HOUSEHOLDS could have seven different bins sat outside, under new plans to nationalise rubbish collections.
It’s all part of the Environment Bill that is currently going through stages of being approved in Parliament.
You could end up with seven bins outside your house[/caption]
The bill details how ministers want to nationalise and normalise the way we get rid of our rubbish as they want to adopt a one-size-fits-all approach.
At present, waste removal rules are set by local councils.
The plans say we could see households need four separate bins for dry recyclables which would mean one each for glass, metal, plastic, and paper and card.
Then there would be a further three that cover garden waste, food waste and non-recyclables.
What will the seven different bins cover?
THE plans will mean households can separate more recyclable materials, so you'll have to put your rubbish into separate bins depending on what category it's in. The bins will be for:
- Paper and card
- Garden waste
- Food waste
- General waste/ Non-recyclables
But councils have slammed the changes saying it would be “costly chaos”.
The District Councils’ Network, which represents 183 councils in England has said the proposals are “poorly thought out”.
It claims that the changes could cost £680million every year – and reduce many existing bins into unnecessary waste themselves.
The bill hasn’t yet reached its final stages so there’s no definite guarantee the changes will come into force.
The bill needs to be approved by the House of Lords before it is given Royal Assent and made law.
That means we don’t know exactly when we might see the new scheme rolled out but it’s set to be before 2023/24.
It also means nothing will change with your bin collections right now.
The proposed changes are designed to help meet government targets of recycling 65% of municipal waste by the year 2035.
The government hopes that by making rules and methods consistent across the country instead of divided regionally, it will be easier for everyone to know what can and can’t be recycled.
That means in the long run the quantity and quality of what can be recycled will go up and reduce the amount of waste that can’t be recycled at all.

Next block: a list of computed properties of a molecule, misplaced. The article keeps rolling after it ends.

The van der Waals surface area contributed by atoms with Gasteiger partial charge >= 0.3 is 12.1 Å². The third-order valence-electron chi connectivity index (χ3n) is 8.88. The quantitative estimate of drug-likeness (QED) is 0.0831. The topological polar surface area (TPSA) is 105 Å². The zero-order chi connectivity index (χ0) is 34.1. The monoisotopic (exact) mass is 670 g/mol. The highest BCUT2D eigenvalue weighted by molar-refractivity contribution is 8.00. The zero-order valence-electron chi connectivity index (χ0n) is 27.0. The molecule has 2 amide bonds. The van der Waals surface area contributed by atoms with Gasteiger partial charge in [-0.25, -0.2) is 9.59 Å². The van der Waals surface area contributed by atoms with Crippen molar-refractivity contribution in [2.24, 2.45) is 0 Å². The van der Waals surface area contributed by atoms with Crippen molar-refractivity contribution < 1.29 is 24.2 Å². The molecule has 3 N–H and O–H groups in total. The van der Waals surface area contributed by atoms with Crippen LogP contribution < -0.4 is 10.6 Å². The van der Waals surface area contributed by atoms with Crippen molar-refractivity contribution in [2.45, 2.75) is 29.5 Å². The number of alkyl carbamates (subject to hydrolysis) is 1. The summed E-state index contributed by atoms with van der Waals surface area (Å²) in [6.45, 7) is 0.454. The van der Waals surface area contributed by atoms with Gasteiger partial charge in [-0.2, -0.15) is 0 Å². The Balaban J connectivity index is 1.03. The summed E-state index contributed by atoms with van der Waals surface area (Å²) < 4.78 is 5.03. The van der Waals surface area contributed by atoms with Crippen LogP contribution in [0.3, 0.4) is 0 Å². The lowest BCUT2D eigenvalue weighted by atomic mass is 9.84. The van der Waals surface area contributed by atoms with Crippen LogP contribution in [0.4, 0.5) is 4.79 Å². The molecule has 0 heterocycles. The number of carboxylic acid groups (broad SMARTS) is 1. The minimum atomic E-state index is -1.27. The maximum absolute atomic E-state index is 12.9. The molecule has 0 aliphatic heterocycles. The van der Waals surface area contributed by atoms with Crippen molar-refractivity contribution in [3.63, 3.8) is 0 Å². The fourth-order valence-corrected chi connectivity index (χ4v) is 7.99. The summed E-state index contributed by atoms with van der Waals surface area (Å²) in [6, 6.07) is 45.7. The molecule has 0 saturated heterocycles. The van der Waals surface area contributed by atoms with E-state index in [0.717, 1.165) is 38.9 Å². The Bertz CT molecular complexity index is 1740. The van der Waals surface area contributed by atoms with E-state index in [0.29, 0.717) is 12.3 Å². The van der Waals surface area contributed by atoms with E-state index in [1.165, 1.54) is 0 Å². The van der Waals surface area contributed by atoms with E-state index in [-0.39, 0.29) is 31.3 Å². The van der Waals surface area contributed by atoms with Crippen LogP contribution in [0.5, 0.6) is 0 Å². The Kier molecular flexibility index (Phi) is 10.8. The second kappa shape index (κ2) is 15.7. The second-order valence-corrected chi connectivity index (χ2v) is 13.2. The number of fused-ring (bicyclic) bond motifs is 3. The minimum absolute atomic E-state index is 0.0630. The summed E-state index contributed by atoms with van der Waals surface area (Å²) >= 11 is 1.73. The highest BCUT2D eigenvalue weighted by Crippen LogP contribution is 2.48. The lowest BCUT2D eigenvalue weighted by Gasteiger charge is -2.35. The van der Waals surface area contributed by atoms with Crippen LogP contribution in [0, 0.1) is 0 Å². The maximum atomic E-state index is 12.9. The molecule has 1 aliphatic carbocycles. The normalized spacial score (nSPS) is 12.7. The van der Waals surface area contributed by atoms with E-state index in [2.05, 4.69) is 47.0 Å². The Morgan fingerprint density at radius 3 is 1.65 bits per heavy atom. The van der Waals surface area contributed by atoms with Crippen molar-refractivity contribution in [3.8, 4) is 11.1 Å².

But not all are convinced it will be a benefit as Cllr Dan Humphreys from the DCN said: “What works for residents in villages and rural areas won’t work for people living in flats in a busy town or city.
“Rather than standardise waste collections, local communities should be able to decide what works best for them.
“It is also wrong that those without gardens are contributing towards the costs of garden waste collections for those who do.”
The DCN also says that the changes would be so massive it could require an overhaul of collection fleets, depots and staff, which will be very hard to achieve within the timescale that’s been set.
The Department of Environment, Food and Rural Affairs told The Mirror:
“We are going further and faster to recycle more of our waste to protect the environment – less than 10% of household waste is now going to landfill and the amount of food waste being recycled is up by over 40% since 2015.
“But we must do more, and through our major reforms of kerbside collections we will boost recycling levels and step up our war on plastic pollution – while our proposed weekly food waste collections will maximise recycling and stop the build-up of smelly waste around homes.”
They added that if it wasn’t practical for a household to have seven bins they would look at making an exception.
This could include collecting two types of recyclable waste together.
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